Speaking of drying, there’s one important tip you need to be aware of: don’t dry them with the bristles up! If water slips down beneath the bristles into the handle of your brush, you’ll be damaging them in the long run since this will eventually loosen the glue that keeps the bristles intact. If your brushes are sopping wet when you’re ready to dry them, you can pat them with a paper towel to soak up excess water before laying them out. You can buy a brush drying rack like this one from Sonia Kashuk ($15 at Target) if you’re feeling fancy, or simply lay them flat on a towel with the head sticking out from the edge of your table or counter. This allows the brush to have air on all sides, so the entire brush is drying at the same rate (and so the bristles on the bottom won’t flatten and ruin the shape).

Is there a faster way?

If washing and drying makeup brushes was a fast affair, you’d probably be a lot less likely to put it off. Stylpro understands that mentality, apparently, because they’ve created the Stylpro Makeup Brush Cleaner and Dryer ($35 on Amazon), which sounds like the machine of my lazy, makeup-obsessed dreams.

Stylpro claims that your brushes will be clean and dry within 30 seconds, which means you should be able to use them immediately instead of waiting hours for them to dry. You choose the right “collar” for your brush, add some liquid cleanser to the bowl, and then turn on the device, which will spin your brush in the soap and get all the makeup and dirt off. Once it’s clean, you simply keep spinning it out of the liquid, and it will dry in seconds. Check out this demo by YouTuber Paula Holmes to see for yourself!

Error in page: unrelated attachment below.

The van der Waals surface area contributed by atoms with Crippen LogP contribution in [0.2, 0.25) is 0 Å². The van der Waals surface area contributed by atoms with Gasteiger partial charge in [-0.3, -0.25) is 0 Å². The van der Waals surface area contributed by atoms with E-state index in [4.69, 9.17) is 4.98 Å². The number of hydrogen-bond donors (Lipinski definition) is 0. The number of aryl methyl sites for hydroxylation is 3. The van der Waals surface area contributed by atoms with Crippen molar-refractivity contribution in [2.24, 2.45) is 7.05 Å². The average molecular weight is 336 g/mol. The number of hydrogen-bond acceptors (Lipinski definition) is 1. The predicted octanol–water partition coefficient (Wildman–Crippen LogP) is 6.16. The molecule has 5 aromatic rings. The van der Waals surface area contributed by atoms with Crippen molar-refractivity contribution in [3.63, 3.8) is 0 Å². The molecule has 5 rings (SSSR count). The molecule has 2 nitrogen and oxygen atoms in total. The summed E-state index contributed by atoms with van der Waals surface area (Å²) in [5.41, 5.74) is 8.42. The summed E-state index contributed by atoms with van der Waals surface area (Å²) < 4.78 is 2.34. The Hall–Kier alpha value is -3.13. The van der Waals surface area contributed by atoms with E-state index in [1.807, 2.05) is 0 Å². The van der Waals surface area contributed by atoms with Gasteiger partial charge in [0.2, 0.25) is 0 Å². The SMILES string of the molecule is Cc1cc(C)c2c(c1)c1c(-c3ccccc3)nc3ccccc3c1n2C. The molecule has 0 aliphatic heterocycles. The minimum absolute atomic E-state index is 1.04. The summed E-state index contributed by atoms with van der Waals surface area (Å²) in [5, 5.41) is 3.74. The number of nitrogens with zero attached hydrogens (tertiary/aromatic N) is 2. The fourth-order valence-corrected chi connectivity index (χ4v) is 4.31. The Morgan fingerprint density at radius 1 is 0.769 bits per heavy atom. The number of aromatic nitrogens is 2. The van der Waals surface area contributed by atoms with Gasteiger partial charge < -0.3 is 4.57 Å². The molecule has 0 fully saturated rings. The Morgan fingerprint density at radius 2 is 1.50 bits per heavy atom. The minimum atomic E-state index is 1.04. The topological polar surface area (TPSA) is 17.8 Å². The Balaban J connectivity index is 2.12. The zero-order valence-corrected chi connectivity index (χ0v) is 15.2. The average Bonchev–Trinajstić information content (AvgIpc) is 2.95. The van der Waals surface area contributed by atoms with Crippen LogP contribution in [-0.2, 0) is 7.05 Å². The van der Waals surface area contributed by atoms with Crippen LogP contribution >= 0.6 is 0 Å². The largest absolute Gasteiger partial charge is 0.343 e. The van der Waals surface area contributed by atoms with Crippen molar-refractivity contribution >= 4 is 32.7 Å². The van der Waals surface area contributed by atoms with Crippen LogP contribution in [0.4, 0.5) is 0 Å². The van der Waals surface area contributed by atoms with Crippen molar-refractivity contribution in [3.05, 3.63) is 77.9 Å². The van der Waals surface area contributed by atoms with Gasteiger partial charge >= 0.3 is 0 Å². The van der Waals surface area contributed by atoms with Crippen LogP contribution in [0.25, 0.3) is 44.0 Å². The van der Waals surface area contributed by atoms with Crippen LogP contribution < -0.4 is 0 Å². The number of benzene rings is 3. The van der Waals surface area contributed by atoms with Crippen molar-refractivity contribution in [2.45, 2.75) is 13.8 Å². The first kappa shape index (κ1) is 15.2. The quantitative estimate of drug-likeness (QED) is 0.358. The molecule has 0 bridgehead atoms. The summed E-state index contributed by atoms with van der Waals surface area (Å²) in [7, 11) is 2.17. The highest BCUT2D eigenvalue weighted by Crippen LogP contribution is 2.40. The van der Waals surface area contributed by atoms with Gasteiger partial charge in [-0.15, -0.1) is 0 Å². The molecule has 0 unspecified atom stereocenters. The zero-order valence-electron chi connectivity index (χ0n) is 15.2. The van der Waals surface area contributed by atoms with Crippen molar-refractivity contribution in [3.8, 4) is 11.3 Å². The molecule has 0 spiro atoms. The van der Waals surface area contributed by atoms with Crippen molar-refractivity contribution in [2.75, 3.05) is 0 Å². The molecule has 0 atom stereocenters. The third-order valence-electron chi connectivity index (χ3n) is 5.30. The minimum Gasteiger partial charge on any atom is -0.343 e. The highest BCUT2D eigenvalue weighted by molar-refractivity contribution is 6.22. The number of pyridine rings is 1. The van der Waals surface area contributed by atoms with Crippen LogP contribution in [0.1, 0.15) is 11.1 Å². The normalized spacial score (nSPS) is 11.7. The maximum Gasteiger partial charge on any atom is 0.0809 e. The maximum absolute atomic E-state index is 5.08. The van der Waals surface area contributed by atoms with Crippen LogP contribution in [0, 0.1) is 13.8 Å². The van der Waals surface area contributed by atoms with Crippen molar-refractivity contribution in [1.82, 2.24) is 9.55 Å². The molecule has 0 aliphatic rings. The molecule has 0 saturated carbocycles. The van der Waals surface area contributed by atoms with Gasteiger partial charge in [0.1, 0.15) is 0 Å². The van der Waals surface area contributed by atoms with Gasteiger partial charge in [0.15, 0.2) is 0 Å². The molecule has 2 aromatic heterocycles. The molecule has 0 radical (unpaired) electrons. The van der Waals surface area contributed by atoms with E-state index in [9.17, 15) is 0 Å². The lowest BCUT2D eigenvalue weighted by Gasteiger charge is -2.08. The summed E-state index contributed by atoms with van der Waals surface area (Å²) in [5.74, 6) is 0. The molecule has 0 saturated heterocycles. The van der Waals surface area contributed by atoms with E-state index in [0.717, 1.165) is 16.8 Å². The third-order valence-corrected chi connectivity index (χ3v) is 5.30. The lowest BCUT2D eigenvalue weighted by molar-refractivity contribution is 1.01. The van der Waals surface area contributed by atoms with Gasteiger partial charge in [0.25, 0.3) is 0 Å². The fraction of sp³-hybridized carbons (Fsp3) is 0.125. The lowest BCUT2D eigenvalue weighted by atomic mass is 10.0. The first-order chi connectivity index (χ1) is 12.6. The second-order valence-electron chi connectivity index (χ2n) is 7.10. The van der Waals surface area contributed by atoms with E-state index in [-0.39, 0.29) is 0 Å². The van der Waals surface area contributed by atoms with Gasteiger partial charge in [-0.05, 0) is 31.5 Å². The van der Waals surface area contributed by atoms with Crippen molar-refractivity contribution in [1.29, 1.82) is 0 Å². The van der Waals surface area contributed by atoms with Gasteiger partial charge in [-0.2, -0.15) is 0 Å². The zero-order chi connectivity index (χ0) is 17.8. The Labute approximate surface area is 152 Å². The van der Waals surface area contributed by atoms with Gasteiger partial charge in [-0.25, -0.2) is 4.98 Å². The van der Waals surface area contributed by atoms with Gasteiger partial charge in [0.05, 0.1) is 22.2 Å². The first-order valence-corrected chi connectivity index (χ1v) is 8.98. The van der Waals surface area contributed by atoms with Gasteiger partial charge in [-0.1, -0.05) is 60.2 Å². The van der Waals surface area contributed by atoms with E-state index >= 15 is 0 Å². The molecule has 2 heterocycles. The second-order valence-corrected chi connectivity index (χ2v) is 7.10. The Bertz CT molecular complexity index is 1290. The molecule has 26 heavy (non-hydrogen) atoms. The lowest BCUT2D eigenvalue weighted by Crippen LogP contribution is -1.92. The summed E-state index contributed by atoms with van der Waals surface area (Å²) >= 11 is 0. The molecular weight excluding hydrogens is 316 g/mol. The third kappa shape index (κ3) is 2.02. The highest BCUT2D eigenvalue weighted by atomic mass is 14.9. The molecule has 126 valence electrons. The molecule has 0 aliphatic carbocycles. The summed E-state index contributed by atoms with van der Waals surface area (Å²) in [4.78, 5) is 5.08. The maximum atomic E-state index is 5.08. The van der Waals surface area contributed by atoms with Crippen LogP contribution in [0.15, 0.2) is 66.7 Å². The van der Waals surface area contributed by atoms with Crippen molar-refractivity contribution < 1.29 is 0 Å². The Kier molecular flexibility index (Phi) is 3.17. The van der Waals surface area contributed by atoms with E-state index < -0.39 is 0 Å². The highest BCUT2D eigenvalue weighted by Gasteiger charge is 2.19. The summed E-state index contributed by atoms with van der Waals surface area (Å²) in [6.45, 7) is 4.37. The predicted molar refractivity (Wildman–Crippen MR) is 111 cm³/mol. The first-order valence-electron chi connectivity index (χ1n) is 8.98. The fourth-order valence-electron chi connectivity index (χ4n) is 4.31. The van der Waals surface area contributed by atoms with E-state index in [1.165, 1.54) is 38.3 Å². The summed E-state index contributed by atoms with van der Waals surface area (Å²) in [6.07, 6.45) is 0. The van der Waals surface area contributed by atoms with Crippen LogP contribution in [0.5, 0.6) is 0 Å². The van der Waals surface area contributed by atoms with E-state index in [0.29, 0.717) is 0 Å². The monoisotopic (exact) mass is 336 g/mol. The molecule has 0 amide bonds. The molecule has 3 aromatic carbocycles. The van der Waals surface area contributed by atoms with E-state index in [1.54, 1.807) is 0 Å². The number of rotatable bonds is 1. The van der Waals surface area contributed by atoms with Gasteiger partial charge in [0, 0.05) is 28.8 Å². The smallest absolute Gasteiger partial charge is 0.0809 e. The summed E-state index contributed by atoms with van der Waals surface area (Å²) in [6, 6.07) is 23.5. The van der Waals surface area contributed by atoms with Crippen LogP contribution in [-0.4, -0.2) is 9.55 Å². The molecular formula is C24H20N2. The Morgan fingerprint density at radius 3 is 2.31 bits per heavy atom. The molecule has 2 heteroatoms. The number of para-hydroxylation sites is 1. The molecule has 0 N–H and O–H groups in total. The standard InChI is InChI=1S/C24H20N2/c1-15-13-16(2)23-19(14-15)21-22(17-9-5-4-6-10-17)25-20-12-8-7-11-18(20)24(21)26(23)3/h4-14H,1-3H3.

What’s the cheapest way?

If you’re reading about these spray cleansers and machines and your first thought is some variation of that “I have $3” meme, I get it. Spending more money than you already do on beauty products — and not even the fun, sexy ones, like eyeshadows or lip products — is probably not that appealing. Plus, sometimes the best things in life are cheap. That’s why this technique is my personal favorite, since it uses a product you already have in your kitchen: dish soap!

Not all dish soap is created equal, though — Elle specifically recommends Dawn, which is literally used to clean baby ducks affected by oil spills which A. is adorable and B. means it will be both gentle and effective on your brushes. You don’t need a lot—you don’t want to overwash your brushes, which could make them coarser and less able to smoothly apply your makeup—so only add a few drops to some warm water.

Related: My Fave Affordable Skincare Brands for When You’re Broke, But Still Want to Buy Serums

When should I just throw them out?

As much as I wish makeup brushes were everlasting and that none of us would ever have to shell out money for new ones, that’s just not the case. Taking proper care of your brushes with the techniques above will do wonders for the longevity of your tools, but sometimes you have to face the inevitability that it’s time to replace them.

There’s not really a certain length of time after which you should be tossing your old brushes, but definitely pay attention to some key signs: if you notice your brush isn’t going back to its original shape, if the bristles start coming out, or if it has a strange smell (aside from the normal makeup smell, of course), you’ll want to get rid of it. If it’s not applying or blending as well as it used to, either, that’s definitely a red flag—after all, what else are brushes for?

Washing your makeup brushes doesn’t have to be too hard or too expensive, even if it’s often not the most fun item on your to-do list. If you need some motivation, though, just remember the feeling of brushing those super-soft, brand-new bristles on your face back in the day when you first bought your brushes. You can get that feeling back — it just takes a little extra care!

Erica Kam

Columbia Barnard '21

Erica is the Contributing Editor at Her Campus. She was formerly the Wellness Editor (2019-20), the High School Editor (2018-19), and an Editorial Intern (2018). She graduated from Barnard College in 2021 with a degree in English and creative writing, and was the Senior Editor of Her Campus Columbia Barnard (2018-20). When she's not writing or editing (which is rare), she's probably looking at food pictures on Instagram.